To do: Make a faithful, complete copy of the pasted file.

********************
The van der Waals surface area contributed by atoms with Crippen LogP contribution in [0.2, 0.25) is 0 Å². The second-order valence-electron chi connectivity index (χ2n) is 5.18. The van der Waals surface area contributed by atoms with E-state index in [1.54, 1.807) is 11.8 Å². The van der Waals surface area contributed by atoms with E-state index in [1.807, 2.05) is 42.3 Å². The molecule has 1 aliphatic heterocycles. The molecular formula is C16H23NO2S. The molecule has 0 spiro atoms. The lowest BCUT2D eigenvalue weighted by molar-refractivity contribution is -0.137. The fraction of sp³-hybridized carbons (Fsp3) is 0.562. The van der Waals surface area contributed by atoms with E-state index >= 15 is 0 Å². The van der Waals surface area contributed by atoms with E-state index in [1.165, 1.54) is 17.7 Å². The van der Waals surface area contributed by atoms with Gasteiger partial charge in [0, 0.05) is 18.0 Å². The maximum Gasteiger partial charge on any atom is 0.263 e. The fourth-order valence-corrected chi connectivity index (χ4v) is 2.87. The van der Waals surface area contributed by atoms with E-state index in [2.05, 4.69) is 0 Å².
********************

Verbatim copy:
The van der Waals surface area contributed by atoms with Crippen LogP contribution in [0.2, 0.25) is 0 Å². The second-order valence-electron chi connectivity index (χ2n) is 5.18. The van der Waals surface area contributed by atoms with E-state index in [1.54, 1.807) is 11.8 Å². The van der Waals surface area contributed by atoms with E-state index in [1.807, 2.05) is 42.3 Å². The molecule has 1 aliphatic heterocycles. The molecular formula is C16H23NO2S. The molecule has 0 spiro atoms. The lowest BCUT2D eigenvalue weighted by molar-refractivity contribution is -0.137. The fraction of sp³-hybridized carbons (Fsp3) is 0.562. The van der Waals surface area contributed by atoms with E-state index >= 15 is 0 Å². The van der Waals surface area contributed by atoms with E-state index in [1.165, 1.54) is 17.7 Å². The van der Waals surface area contributed by atoms with Gasteiger partial charge in [0, 0.05) is 18.0 Å². The maximum Gasteiger partial charge on any atom is 0.263 e. The fourth-order valence-corrected chi connectivity index (χ4v) is 2.87. The van der Waals surface area contributed by atoms with E-state index in [2.05, 4.69) is 0 Å².